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The North Coast wine community lost a visionary winemaker this week with the death of Mike Lee, co-founder of Kenwood Vineyards.

Lee was among a handful of Sonoma County vintners who nearly 40 years ago began reshaping the American wine industry by focusing on producing finely-crafted premium wines — an endeavor that ultimately led to an explosion of prestige and wealth for North Coast farmers and winemakers.

Lee, who has been a gregarious presence in the wine industry since he and three family members bought an old Kenwood jug winery in 1970, died Monday after suffering a heart attack while playing golf at Fountaingrove Golf and Athletic Club in Santa Rosa. He was 66.

He leaves a legacy as a master vintner who hired and trained dozens of North Coast winemakers, and as a visionary who helped establish Sonoma County's reputation as a premier grape-growing region.

"He was one of the members of the renaissance who brought branded wine to Sonoma County," said Jan Mettler, a friend and spokeswoman for Lee's wife, Kaarin, and their two daughters, Britt, 27, and Katherine, 24.

In the mid 1970s, a time when the county was better known for its bulk wine, Lee worked with about a dozen other winemakers to establish Sonoma Valley as one of the nation's first American Viticultural Areas, recognizing its unique and now highly-regarded climate for grape growing.

"He was part of the original group," said Richard Arrowood, who met Lee in 1973 while working as head winemaker for Chateau St. Jean. "Mike was an extremely talented winemaker."

Lee, a San Francisco native, partnered with his father, brother, brother-in-law, and a silent investor in 1970 to purchase the old Pagani Brothers Winery on a hillside east of Highway 12 in Kenwood. He was the winemaker, his brother Marty Lee handled the sales and his brother-in-law John Sheela was president.

At the time, the largest cash crop in Sonoma County was prunes — not its now-famous wine grapes — and Kenwood's new owners found it difficult to be taken seriously.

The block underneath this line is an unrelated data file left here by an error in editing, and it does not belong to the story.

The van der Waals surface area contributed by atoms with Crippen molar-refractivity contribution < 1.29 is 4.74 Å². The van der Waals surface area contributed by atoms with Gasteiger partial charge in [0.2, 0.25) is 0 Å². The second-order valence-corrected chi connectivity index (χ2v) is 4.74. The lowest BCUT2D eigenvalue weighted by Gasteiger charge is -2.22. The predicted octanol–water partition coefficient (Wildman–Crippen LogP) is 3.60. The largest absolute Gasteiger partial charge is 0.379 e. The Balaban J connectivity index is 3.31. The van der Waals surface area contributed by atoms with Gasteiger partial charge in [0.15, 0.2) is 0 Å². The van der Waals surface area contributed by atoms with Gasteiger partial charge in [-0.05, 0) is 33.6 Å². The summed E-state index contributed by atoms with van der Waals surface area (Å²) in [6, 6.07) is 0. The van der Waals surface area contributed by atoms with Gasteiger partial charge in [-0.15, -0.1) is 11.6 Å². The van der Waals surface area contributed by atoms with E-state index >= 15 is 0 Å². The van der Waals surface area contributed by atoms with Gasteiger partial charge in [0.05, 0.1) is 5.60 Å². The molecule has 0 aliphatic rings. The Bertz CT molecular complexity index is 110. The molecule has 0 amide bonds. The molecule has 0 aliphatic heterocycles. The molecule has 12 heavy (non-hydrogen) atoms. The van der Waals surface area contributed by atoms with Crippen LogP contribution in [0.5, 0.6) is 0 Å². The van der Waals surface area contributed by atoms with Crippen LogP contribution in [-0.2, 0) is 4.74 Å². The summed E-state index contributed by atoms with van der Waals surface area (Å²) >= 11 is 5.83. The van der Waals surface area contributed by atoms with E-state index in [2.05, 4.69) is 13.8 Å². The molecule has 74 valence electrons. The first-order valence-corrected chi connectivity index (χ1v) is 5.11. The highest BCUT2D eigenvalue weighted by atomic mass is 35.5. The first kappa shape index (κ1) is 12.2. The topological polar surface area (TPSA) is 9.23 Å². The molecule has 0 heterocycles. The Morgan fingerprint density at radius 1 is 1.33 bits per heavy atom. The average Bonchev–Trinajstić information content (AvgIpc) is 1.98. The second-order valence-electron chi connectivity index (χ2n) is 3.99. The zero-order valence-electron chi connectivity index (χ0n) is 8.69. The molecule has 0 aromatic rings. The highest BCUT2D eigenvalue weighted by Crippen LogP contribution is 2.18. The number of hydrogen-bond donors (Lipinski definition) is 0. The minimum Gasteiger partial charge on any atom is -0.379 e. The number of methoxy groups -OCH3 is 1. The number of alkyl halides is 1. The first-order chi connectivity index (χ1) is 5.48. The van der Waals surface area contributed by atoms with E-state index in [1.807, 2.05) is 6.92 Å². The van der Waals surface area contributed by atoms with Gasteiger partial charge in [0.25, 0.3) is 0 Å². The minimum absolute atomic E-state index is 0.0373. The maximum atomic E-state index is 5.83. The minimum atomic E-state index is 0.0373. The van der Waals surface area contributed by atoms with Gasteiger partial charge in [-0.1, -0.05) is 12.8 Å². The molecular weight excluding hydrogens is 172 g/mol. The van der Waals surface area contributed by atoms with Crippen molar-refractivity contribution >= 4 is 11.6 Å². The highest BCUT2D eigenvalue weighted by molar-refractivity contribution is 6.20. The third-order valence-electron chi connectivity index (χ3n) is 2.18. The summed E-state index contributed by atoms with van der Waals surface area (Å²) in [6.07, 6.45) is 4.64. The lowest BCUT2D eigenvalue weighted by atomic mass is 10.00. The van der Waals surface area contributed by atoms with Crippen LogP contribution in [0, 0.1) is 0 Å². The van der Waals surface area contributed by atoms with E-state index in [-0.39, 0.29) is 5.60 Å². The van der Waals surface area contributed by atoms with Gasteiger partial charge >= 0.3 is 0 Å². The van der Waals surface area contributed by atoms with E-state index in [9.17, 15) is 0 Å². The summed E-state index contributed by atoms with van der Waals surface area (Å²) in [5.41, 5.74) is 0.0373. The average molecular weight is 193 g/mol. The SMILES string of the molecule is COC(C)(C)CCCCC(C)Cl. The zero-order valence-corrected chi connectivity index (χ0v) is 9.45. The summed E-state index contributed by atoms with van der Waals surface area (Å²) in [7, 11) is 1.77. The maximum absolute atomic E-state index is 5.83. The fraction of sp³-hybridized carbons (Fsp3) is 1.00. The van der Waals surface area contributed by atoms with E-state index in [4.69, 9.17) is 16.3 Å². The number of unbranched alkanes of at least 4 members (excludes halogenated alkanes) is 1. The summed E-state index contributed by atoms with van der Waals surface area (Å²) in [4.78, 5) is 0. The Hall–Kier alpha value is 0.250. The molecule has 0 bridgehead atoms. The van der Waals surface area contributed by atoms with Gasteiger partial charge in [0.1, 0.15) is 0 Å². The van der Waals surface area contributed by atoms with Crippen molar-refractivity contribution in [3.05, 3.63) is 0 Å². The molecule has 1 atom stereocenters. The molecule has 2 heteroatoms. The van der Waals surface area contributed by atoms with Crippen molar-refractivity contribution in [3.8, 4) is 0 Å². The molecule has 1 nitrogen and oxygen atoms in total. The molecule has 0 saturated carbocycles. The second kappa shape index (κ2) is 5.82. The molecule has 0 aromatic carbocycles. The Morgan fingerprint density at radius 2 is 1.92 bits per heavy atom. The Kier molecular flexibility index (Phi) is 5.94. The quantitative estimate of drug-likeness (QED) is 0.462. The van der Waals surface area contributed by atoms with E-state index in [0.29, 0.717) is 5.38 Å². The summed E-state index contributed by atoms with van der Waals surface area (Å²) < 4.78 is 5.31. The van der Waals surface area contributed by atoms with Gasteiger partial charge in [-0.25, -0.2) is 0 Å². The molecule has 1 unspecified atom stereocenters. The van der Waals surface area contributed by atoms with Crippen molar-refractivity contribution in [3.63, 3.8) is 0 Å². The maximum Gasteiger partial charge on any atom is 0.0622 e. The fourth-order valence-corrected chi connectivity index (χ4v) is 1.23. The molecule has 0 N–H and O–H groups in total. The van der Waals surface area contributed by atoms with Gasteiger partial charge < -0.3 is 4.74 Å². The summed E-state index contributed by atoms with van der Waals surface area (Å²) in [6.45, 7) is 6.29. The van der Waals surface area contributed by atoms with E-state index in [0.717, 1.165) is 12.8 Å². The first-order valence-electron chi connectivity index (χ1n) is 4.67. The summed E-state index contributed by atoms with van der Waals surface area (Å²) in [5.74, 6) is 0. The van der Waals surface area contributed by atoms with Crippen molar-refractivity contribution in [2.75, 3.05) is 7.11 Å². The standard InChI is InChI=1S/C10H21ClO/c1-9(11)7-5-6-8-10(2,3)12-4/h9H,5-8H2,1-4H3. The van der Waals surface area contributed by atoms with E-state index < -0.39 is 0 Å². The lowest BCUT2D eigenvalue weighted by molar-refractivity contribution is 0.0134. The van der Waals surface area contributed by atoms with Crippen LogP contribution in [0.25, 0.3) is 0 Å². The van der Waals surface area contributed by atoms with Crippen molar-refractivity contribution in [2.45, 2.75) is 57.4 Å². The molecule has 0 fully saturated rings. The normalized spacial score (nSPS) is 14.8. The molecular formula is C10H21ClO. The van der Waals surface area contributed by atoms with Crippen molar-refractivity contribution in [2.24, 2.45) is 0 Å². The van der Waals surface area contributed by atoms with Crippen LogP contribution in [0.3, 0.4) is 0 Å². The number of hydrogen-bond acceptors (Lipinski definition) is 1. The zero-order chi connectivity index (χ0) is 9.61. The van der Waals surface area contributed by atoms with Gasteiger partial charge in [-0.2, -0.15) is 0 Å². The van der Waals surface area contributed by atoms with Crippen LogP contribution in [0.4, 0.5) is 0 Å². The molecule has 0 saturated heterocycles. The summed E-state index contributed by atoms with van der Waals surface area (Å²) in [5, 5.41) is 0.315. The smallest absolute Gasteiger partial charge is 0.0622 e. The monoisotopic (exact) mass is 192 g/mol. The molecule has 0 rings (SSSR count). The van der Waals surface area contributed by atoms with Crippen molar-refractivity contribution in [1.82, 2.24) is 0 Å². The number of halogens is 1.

"We had a hell of a time convincing people to sell us grapes, because they would look at us and say, &‘Who are these city slickers?' But that changed," Lee said in a 1993 interview with The Press Democrat.

"We really landed on our feet," he said.

They began focusing on making high-quality wine, starting with 1,000 cases they sold from the trunk of a car on Santa Rosa street corners. The trio grew the Kenwood brand into one of Sonoma County's top 15 largest wineries, selling an estimated 225,000 cases in 1993.

"The first thing they did was buy the first oak barrels that winery had ever seen," said Mark Stupich, who Lee hired in 1975 to work as a "cellar rat."

Stupich, who is now a winemaker at Kenwood, said their strategy paid off when the American appetite for California premium wines boomed after the famed Paris Wine Tasting of 1976, when North Coast wines beat out French vintages in a blind taste test.

"They were at the right place at the right time, and then made all the right moves," Stupich said.

They sold the winery to Gary Heck, owner of Korbel Champagne Cellars, for $50 million in two stages, in 1996 and 1998.

Lee remained as Kenwood winemaker until 2003.

"He was amazing, kind and thoughtful," said Heidi von der Mehden, winemaker at Arrowood Winery who considers Lee her mentor. "He gave me my first job in the wine industry in 2000, and taught me an amazing amount."

Charlie Tolbert, who met Lee in 1972 and now is the associate winemaker at Amapola Creek winery in Glen Ellen, said Lee helped many people get into the business.

"If you make a family tree of who he hired, you'd see his branches go out nearly everywhere," he said. "He was just one of those people who loved other people."

Lee spent his final six years as winemaker for Patianna Organic Vineyards in Mendocino County.

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